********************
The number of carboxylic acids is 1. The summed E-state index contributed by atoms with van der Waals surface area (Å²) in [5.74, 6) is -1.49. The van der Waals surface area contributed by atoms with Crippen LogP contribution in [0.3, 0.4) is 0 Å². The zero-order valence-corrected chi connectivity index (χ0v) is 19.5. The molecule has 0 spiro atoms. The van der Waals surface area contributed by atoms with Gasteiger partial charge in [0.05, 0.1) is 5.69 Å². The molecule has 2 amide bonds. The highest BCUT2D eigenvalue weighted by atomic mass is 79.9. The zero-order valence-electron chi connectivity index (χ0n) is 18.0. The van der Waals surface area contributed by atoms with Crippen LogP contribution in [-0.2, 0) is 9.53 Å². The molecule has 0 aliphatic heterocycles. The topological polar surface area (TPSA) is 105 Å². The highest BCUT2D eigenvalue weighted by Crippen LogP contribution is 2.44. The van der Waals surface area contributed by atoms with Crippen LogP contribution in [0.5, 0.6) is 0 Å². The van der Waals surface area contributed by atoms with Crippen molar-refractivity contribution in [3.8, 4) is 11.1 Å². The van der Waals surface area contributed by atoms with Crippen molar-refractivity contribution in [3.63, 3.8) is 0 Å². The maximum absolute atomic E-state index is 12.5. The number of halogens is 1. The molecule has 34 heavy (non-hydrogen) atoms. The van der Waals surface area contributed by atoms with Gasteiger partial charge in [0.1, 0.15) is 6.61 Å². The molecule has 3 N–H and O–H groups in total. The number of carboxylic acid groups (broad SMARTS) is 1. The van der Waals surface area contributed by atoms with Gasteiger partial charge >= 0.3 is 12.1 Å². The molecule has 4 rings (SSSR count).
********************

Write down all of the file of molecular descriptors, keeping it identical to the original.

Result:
The number of carboxylic acids is 1. The summed E-state index contributed by atoms with van der Waals surface area (Å²) in [5.74, 6) is -1.49. The van der Waals surface area contributed by atoms with Crippen LogP contribution in [0.3, 0.4) is 0 Å². The zero-order valence-corrected chi connectivity index (χ0v) is 19.5. The molecule has 0 spiro atoms. The van der Waals surface area contributed by atoms with Gasteiger partial charge in [0.05, 0.1) is 5.69 Å². The molecule has 2 amide bonds. The highest BCUT2D eigenvalue weighted by atomic mass is 79.9. The zero-order valence-electron chi connectivity index (χ0n) is 18.0. The van der Waals surface area contributed by atoms with Crippen LogP contribution in [-0.2, 0) is 9.53 Å². The molecule has 0 aliphatic heterocycles. The topological polar surface area (TPSA) is 105 Å². The highest BCUT2D eigenvalue weighted by Crippen LogP contribution is 2.44. The van der Waals surface area contributed by atoms with Crippen LogP contribution in [0.5, 0.6) is 0 Å². The van der Waals surface area contributed by atoms with Crippen molar-refractivity contribution in [3.8, 4) is 11.1 Å². The van der Waals surface area contributed by atoms with Crippen molar-refractivity contribution in [3.63, 3.8) is 0 Å². The maximum absolute atomic E-state index is 12.5. The number of halogens is 1. The molecule has 34 heavy (non-hydrogen) atoms. The van der Waals surface area contributed by atoms with Gasteiger partial charge in [0.1, 0.15) is 6.61 Å². The molecule has 3 N–H and O–H groups in total. The number of carboxylic acid groups (broad SMARTS) is 1. The van der Waals surface area contributed by atoms with Gasteiger partial charge >= 0.3 is 12.1 Å². The molecule has 4 rings (SSSR count).